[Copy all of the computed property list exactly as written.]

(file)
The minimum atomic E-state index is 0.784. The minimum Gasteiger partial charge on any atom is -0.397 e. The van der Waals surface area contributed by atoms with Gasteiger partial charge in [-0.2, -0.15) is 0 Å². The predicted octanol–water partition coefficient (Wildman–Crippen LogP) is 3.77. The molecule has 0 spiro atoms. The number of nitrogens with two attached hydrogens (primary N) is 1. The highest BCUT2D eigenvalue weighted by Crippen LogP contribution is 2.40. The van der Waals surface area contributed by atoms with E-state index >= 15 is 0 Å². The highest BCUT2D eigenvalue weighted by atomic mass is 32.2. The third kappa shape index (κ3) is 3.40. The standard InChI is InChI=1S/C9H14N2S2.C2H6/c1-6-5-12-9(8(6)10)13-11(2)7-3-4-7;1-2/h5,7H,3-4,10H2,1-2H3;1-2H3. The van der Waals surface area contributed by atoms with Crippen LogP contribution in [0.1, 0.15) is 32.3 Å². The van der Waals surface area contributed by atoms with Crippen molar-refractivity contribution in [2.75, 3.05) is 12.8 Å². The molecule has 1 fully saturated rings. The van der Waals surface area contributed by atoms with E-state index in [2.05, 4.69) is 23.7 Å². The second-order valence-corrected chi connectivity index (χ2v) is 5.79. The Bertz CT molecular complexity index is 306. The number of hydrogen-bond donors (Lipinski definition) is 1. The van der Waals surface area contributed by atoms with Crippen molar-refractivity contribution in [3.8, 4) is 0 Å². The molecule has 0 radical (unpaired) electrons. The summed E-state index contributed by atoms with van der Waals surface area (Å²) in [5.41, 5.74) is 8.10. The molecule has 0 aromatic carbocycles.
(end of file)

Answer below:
The minimum atomic E-state index is 0.784. The minimum Gasteiger partial charge on any atom is -0.397 e. The van der Waals surface area contributed by atoms with Gasteiger partial charge in [-0.2, -0.15) is 0 Å². The predicted octanol–water partition coefficient (Wildman–Crippen LogP) is 3.77. The molecule has 0 spiro atoms. The number of nitrogens with two attached hydrogens (primary N) is 1. The highest BCUT2D eigenvalue weighted by Crippen LogP contribution is 2.40. The van der Waals surface area contributed by atoms with E-state index >= 15 is 0 Å². The highest BCUT2D eigenvalue weighted by atomic mass is 32.2. The third kappa shape index (κ3) is 3.40. The standard InChI is InChI=1S/C9H14N2S2.C2H6/c1-6-5-12-9(8(6)10)13-11(2)7-3-4-7;1-2/h5,7H,3-4,10H2,1-2H3;1-2H3. The van der Waals surface area contributed by atoms with Crippen LogP contribution in [0.1, 0.15) is 32.3 Å². The van der Waals surface area contributed by atoms with Crippen molar-refractivity contribution in [2.75, 3.05) is 12.8 Å². The molecule has 1 fully saturated rings. The van der Waals surface area contributed by atoms with E-state index in [2.05, 4.69) is 23.7 Å². The second-order valence-corrected chi connectivity index (χ2v) is 5.79. The Bertz CT molecular complexity index is 306. The number of hydrogen-bond donors (Lipinski definition) is 1. The van der Waals surface area contributed by atoms with Crippen molar-refractivity contribution in [3.8, 4) is 0 Å². The molecule has 0 radical (unpaired) electrons. The summed E-state index contributed by atoms with van der Waals surface area (Å²) in [5.41, 5.74) is 8.10. The molecule has 0 aromatic carbocycles.